Each film in the Star Wars series opens with scrolling text which provides an explanation of the backstory and context of the film. It has become associated with the films and has frequently been parodied.
The opening of each film begins with the scrolling text, "A long time ago in a galaxy far, far away...." in blue, followed by the Star Wars logo over a field of stars. The logo then moves away from the camera and subsequently, the text begins with film's episode number and subtitle (with the exception of original release of Star Wars – see below) followed by a three-paragraph summary of the events occurring in the Star Wars Universe immediately prior to the incidents of the film. The text scrolls up and away from the bottom of the screen towards a vanishing point above the center of the screen in a perspective projection. Each piece of scrolling text ends with a four-dot ellipsis, except for Return of the Jedi which has a three-dot ellipsis. When the text has nearly reached the vanishing point it is faded out and the camera tilts down through space to a ship or planet. Episode II: Attack of the Clones is the only film where the camera tilts up after the text.
Two typefaces are used in the text, both in yellow: News Gothic for the episode number and main body of the text, and Univers for the title of the film. Several words are in all-capital letters to stress their importance: "DEATH STAR" in A New Hope, "GALACTIC EMPIRE" in Return of the Jedi, and "ARMY OF THE REPUBLIC" in Attack of the Clones. Each line of the text spans the width of the screen when it enters from the bottom. In the "fullscreen" (4:3 aspect ratio for standard-definition television) versions of the films, the full lines of text are cut off on the sides until they have scrolled further onto the screen. As a result, by the time the full lines are visible, the text is much smaller and harder to read. In addition, the viewer also has less time to read it.
The animated Star Wars: The Clone Wars is the only theatrically released Star Wars film that does not feature an opening crawl, but instead features a narration of the past events over several clips.
Lucas has stated that the opening crawl was inspired by the opening crawls used at the beginning of each episode of the original Flash Gordon and Buck Rogers film serials, which were the inspiration for Lucas to write much of the Star Wars saga.
In a 2005 interview, George Lucas described how the final phrasing of the text for A New Hope came about. "The crawl is such a hard thing because you have to be careful that you're not using too many words that people don't understand. It's like a poem. I showed the very first crawl to a bunch of friends of mine in the 1970s. It went on for six paragraphs with four sentences each. Brian De Palma was there...". De Palma helped to edit the text into the form used in the film.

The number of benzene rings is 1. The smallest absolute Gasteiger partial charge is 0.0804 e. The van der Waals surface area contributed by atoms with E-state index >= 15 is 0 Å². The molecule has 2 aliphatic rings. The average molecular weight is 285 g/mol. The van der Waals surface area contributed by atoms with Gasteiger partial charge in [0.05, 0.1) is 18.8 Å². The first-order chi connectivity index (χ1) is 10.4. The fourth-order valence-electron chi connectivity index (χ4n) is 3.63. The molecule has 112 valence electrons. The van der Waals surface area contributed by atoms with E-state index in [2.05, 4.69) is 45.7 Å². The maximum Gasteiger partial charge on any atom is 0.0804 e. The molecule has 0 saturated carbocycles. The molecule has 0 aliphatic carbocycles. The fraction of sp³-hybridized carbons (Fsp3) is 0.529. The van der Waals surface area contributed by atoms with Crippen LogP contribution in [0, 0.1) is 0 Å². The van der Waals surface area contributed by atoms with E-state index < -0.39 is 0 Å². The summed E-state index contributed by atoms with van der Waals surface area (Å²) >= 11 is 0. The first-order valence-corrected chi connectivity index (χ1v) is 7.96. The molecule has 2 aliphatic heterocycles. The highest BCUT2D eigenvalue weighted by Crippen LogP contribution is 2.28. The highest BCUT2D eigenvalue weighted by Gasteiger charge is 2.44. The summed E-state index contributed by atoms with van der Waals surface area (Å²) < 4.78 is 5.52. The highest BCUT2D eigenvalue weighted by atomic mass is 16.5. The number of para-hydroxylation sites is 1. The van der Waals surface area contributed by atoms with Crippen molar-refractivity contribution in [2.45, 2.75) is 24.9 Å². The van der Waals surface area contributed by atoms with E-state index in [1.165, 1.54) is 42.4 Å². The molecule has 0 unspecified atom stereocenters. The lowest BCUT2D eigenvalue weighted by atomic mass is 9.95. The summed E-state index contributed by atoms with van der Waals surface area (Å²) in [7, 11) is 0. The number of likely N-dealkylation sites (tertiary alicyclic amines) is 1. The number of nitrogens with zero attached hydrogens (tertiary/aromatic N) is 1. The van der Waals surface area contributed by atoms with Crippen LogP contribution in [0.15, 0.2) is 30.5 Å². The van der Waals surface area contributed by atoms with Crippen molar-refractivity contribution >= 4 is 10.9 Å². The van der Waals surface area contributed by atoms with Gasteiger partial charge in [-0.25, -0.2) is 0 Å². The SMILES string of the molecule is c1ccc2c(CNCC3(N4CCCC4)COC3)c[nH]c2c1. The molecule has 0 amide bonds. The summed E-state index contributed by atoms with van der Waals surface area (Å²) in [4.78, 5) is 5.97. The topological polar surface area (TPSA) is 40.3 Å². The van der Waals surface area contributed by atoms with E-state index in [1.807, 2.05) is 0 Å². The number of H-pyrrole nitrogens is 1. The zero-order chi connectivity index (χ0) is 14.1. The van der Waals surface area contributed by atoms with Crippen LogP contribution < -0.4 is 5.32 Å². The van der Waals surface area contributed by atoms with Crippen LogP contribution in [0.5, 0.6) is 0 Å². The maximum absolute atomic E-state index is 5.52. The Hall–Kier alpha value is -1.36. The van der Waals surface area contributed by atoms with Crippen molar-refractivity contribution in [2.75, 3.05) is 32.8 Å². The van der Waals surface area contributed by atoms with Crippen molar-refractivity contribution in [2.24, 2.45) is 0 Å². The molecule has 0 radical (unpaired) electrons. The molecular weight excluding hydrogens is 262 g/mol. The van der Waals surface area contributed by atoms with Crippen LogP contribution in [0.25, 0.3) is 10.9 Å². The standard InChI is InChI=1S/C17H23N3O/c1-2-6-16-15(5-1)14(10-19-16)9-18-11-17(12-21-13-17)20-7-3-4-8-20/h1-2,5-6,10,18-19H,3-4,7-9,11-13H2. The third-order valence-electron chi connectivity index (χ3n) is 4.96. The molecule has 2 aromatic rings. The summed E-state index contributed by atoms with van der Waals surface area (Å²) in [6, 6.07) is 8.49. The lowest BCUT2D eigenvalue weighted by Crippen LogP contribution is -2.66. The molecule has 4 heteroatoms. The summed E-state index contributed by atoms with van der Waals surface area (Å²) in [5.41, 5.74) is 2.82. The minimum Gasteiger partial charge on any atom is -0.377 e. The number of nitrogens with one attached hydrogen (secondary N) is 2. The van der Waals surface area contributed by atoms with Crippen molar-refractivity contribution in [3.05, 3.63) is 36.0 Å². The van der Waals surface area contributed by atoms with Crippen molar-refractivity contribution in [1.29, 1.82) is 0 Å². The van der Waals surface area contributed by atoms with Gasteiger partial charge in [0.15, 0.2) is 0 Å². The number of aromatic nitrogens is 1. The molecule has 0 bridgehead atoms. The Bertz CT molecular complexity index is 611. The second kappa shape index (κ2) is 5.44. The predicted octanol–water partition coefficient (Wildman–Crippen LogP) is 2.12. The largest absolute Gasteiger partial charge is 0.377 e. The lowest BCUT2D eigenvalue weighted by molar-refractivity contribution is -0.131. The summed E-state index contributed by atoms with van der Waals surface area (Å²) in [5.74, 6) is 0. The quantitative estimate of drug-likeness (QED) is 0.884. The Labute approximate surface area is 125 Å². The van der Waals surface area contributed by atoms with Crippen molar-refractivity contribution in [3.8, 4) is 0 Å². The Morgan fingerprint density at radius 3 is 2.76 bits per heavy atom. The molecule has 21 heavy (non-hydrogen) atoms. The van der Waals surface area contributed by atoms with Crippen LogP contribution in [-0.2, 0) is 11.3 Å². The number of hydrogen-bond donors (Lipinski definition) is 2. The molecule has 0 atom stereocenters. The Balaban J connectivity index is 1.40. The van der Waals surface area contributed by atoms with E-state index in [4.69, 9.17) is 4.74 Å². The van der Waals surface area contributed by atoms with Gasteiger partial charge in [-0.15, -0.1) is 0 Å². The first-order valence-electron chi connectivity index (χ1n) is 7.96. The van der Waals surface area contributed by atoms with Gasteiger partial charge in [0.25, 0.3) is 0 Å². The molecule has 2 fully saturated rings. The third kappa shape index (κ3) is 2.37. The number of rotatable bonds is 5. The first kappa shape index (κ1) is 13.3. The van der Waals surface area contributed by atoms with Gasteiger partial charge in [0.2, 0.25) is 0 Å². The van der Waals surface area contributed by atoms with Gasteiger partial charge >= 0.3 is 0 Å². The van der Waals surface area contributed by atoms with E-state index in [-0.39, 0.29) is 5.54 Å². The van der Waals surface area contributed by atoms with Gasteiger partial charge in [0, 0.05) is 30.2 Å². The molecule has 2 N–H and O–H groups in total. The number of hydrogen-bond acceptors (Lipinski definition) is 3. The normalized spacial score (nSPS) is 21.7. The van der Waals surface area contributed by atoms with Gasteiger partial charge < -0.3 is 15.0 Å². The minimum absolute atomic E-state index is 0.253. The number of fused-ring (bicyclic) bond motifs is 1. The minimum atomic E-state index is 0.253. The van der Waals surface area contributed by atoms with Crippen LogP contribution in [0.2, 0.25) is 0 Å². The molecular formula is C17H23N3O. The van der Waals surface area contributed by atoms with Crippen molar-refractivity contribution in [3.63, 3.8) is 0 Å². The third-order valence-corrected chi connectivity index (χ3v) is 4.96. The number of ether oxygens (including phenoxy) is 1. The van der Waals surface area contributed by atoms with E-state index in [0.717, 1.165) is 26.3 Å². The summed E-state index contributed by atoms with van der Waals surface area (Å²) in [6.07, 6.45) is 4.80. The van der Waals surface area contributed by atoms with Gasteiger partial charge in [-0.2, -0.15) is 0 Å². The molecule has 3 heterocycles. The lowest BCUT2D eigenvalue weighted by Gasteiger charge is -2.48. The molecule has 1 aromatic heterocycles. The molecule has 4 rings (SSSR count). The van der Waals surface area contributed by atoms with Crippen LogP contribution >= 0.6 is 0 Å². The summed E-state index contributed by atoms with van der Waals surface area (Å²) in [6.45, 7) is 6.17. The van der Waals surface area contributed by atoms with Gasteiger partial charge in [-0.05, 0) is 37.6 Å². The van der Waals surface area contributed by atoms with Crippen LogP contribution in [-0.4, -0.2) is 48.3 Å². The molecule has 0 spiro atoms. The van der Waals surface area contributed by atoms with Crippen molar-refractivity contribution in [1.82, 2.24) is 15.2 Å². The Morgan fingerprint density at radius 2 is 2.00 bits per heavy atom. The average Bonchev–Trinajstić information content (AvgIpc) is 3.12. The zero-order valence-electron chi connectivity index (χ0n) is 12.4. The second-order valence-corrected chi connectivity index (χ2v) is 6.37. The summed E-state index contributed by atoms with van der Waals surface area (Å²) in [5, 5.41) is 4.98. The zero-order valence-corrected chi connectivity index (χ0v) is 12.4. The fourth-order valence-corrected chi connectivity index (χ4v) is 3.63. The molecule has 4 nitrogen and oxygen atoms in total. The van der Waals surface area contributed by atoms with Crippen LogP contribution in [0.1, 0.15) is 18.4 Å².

According to Dennis Muren, who worked on the six films, crawls on the original trilogy films were accomplished by filming physical models laid out on the floor. The models were approximately 60 cm (2') wide and 1,80 m (6') long. The crawl effect was accomplished by the camera moving longitudinally along the model. It was difficult and time-consuming to achieve a smooth scrolling effect. Furthermore, different versions in other languages (such as German, French and Spanish) were produced by ILM.
With the advent of computer-generated graphics, the crawls for the prequel trilogy were achieved much more quickly. The 2004 DVD special edition versions of the original trilogy were later updated with computer-generated crawls as part of their restoration and enhancement.
Episode IV opening crawlEdit
The opening crawl in the finished Episode IV is very different from Lucas' original intention. The original text, used in the rough cut he showed to friends and studio executives in February 1977, appears in the Marvel Comics adaptation of the film. When originally released in 1977, the first film was simply titled Star Wars, as 20th Century Fox forbade Lucas to use a subtitle because it could be confusing, since there had been no other Star Wars movies prior to 1977. In addition, it was not certain if the film would be followed with a sequel. When The Empire Strikes Back was released in 1980, the subtitle "Episode V" appeared above the title card. To match its sequel's crawl, the subtitle "Episode IV: A NEW HOPE" was added for the 1981 re-release of the film where it continued to appear throughout the film's home video releases. The original version, without the subtitle, was not released again until the 2006 limited edition DVDs.
- ↑ 1.0 1.1 1.2 1.3 Star Wars Episode I: The Phantom Menace DVD commentary
- ↑ Star Wars Episode III: Revenge of the Sith DVD commentary
- ↑ Pearlman, Cindy (May 15, 2005). The Force. Chicago Sun-Times.
- ↑ 4.0 4.1 Star Wars Episode IV: A New Hope DVD commentary
- ↑ Thomas, Roy (2007-06-01). Star Wars: The Comic Book That Saved Marvel!. starwars.com. Archived from the original on December 18, 2009. Retrieved on December 5, 2012.
- The official Star Wars website
- Episode I: At First Glance - article about the creation of the opening crawl for Episode I
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